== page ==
Fortunately, most of the other traffic recognized the driving hazard and speeds were reasonable. The only speed demons were the usual suspects, lifted trucks and Subarus. There was one car sitting on top of a snow bank along side of the road and I couldn't figure out how it got there. No signs of sliding, no wheel tracks and all four wheels weren't touching the ground. Almost as if it was put there by a crane. But at least it was right side up and no one was in it. I didn't stop to take a picture since there was traffic behind me.

Wednesday, December 4, 2013

Back in Fairbanks

At least I can generally find close-in parking though not nicely covered. My office is just through the door and maybe 20' to the right. Sunrise is getting later and later (10:28 today) but that trend will end in less than three weeks. I find that I prefer to head home before it's completely dark as there is more traffic but that's getting impossible. I usually leave the house at about 7:15am and traffic is pretty light. Yesterday, I had to dig out the snowblower to clear off some of the snow from the driveway. In comparison to last year, I think the trials tire I used last year worked better than the K60. It had a flatter profile so the studs had better contact. Maybe I'll try some studs near the middle of the tread.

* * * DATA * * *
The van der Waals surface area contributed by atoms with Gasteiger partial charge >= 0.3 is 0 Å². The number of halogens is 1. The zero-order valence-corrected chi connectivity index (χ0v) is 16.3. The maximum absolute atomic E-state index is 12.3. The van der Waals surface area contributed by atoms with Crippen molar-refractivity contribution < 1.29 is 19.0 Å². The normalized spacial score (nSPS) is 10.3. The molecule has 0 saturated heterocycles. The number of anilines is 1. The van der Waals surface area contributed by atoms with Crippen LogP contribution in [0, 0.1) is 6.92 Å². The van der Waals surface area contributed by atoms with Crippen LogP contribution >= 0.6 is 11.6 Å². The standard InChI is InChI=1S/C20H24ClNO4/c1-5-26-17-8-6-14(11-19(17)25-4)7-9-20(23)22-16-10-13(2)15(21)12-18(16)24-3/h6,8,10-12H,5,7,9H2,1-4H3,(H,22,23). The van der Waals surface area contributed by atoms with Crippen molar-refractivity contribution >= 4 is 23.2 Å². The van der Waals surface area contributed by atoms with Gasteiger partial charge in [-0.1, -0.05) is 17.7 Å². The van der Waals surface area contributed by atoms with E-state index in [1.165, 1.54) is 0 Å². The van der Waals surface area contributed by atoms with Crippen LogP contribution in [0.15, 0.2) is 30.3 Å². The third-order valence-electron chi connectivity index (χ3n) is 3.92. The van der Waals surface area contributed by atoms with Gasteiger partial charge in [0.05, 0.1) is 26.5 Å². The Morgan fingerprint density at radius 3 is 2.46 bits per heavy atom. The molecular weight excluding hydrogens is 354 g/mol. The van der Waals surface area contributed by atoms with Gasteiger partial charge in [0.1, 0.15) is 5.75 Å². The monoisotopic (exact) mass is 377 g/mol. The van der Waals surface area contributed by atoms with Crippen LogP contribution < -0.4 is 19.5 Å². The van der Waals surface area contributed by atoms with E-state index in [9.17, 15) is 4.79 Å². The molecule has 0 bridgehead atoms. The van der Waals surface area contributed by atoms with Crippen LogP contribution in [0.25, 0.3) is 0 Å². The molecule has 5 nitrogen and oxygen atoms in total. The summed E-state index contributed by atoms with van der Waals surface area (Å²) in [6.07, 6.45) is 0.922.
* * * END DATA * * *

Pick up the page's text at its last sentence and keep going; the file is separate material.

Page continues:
I thought it felt a little bit colder than usual (is there a usual?) this morning on my short commute in. The forecast was for warmer temperatures. This morning, the sidecar wheel came up a couple if times while tooling around campus. There have been "bumps" near the curb where the snow gets really packed down from pedestrian traffic on right turns. The first time was a surprise but the others were expected. In all cases not a problem as speed was low and recovery as simple as reducing throttle.
Maybe this is a gimmick but I'm hearing about more and more of these treadmill desks. I think if you are really tied to a desk then it may be good but I still prefer to get out and about.
Posted using the BlogGo app. It posts only the small version of the photo and they aren't "clickable". That's probably to save bandwidth so you can post from the cellular network. Very convenient but I'm not sure I like the limitation.  

Tuesday, December 3, 2013

Minnehaha and St. Anthony Falls